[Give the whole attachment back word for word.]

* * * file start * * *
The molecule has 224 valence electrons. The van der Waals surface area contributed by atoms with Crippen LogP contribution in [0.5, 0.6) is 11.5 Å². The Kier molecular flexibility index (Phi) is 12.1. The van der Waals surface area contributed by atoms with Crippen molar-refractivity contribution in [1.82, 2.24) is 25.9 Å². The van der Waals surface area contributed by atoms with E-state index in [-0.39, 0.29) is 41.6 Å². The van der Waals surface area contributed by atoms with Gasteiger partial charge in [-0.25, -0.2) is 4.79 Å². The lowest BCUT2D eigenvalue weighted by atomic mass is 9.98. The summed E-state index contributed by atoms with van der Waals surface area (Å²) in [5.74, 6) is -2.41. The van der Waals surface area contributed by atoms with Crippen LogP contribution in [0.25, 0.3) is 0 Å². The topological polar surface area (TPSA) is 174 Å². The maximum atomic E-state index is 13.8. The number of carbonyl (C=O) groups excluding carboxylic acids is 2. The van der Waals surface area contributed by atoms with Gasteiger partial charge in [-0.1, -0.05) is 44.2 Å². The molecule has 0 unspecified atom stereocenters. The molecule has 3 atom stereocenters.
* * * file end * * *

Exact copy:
The molecule has 224 valence electrons. The van der Waals surface area contributed by atoms with Crippen LogP contribution in [0.5, 0.6) is 11.5 Å². The Kier molecular flexibility index (Phi) is 12.1. The van der Waals surface area contributed by atoms with Crippen molar-refractivity contribution in [1.82, 2.24) is 25.9 Å². The van der Waals surface area contributed by atoms with E-state index in [-0.39, 0.29) is 41.6 Å². The van der Waals surface area contributed by atoms with Gasteiger partial charge in [-0.25, -0.2) is 4.79 Å². The lowest BCUT2D eigenvalue weighted by atomic mass is 9.98. The summed E-state index contributed by atoms with van der Waals surface area (Å²) in [5.74, 6) is -2.41. The van der Waals surface area contributed by atoms with Crippen LogP contribution in [0.25, 0.3) is 0 Å². The topological polar surface area (TPSA) is 174 Å². The maximum atomic E-state index is 13.8. The number of carbonyl (C=O) groups excluding carboxylic acids is 2. The van der Waals surface area contributed by atoms with Gasteiger partial charge in [-0.1, -0.05) is 44.2 Å². The molecule has 0 unspecified atom stereocenters. The molecule has 3 atom stereocenters.